Loaf Mountain (attempt)
Castle Wilderness, Alberta
May 7, 2005

After an enjoyable scramble up Table Mountain two weeks ago, we returned to the Castle Crown area to climb Loaf Mountain. We planned to follow the Skionkop Creek Trail that leads to a col between Loaf Mountain and Skionkop Ridge. From there it appeared possible to hike up the ridge to the summit of Loaf Mountain.

Unfortunately, a few unpleasant surprises lay ahead of us. First we discovered that the trailhead had been moved forward 4.6 km. My information, obviously outdated, indicated we could drive up a road to the trailhead but when we got there we found that road was locked and gated due to environmental concerns. Despite the added distance, we set off anyway. (Next time, we’ll do the approach on mountain bikes!)

Joining Dinah and I were Andrew Nugara and Linda Breton from the Rocky Mountain Books Forum on the internet. For months we had followed each other’s scrambles on the forum and occasionally exchanged emails. This, however, would be the first time we’d meet. It was great to have them along as their delightful company kept us in good cheer on an otherwise dreary day.

The hike up the road went quickly and we soon arrived at the end of the road and the start of the trail, actually a 4WD road although it had deteriorated in some sections. The sky was overcast and the clouds extended nearly to the base of the mountains so there was little to see. Soon after starting out, it began to rain lightly, worsening as the day went on. The large lens of my camera collected rain like an inverted umbrella. Despite constantly wiping the lens, the unrelenting rain would ruin most of my photos.

Two hours after starting out, it was obvious we had to abandon our original plans. The end of the valley where the trail continued was choked with snow and the col lay over two kilometres away. Another problem was that the waypoint I had set for Loaf Mountain fluctuated for some reason: I wasn’t sure exactly where it was. It was a moot point however. If we wanted to climb there was only one break in the nearby cliffs. Even so, the low cloud ceiling complicated matters; we had no idea what was higher up. I think though we were all glad to leave the trail and start climbing. When we came to a small bowl we found cliffs on our right, a shallow gully full of snow ahead and a steep slope of snow and rock and our left.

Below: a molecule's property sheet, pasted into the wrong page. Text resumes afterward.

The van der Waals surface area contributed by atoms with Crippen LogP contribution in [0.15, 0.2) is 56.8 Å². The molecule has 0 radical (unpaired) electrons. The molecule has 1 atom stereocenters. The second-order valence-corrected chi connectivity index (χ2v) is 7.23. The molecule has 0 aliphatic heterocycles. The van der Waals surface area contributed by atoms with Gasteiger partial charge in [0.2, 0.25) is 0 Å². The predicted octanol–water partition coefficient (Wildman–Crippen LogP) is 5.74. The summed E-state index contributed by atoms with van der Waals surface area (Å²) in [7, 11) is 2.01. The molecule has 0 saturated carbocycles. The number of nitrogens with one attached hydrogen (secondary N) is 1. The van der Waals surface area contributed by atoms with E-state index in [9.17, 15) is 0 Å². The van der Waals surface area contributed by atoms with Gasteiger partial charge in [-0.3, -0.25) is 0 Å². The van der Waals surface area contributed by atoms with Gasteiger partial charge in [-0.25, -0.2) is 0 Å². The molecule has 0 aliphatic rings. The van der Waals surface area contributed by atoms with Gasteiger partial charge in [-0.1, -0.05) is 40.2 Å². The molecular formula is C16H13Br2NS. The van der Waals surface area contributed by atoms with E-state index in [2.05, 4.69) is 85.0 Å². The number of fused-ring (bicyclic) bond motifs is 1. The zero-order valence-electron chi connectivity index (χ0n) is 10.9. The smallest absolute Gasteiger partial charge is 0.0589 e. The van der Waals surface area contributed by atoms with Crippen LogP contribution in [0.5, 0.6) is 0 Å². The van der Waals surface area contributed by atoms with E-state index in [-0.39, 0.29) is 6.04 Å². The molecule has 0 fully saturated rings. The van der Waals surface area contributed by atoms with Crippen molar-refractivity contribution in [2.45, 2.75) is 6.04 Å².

Up until this point I had been leading, but now Andrew took over and headed up the left slope. He was in his element and quickly outdistanced us. After easily negotiating a couple of small cliff bands we headed up a long, steep, snow-covered slope. The snow was soft and we kick-stepped to ascend. As we climbed, the fog closed in. Looking back, Andrew remarked that the slope we came up looked “spooky.” Indeed it did. A slip here and you'd be sliding into a wall of fog.

Eventually we were able to leave the snow and set foot on solid rock. However, the rock was steep and wet. While the three of us hung back, Andrew continued on for a short ways seeking a way up. It didn’t look promising, however, so we decided to turn back. By this time, our boots were soaked and everyone, I suspect, was literally getting cold feet.

I started down but found I wasn’t digging into the snow very much and I didn’t put much faith in my ice axe to stop me if I were to start sliding. I turned my back to the sky, or rather the fog, and started kick-stepping down backward on all fours. Dinah and Linda had no trouble following in my steps as if walking down a staircase. Andrew, like me, descended backward, making his own tracks. I think he was an old hand at this as he soon passed me.

Once we were off the steep snow slope traveling was much easier and we were soon back on the trail. Despite the long hike back, time passed quickly as we chatted and laughed all the way to the car.

Andrew's report
Linda's report


We had to hike the 4.6 km on this road before getting to the trail.


On trail now, we hike alongside a run-off that feeds into Skionkop Creek.


Less than two hours into the trip and already we look bedraggled.


Dinah, Linda and Andrew (lower left) cross a drainage. Just left of this photo
We hiked up to a break in the cliff band.


Hiking up the break: despite the miserable conditions we were all in good spirits.


Andrew looks for a break in this cliff band.


Andrew, just a shadow in the fog, waits ahead while we climb in his footsteps.


82 G/1 Sage Creek

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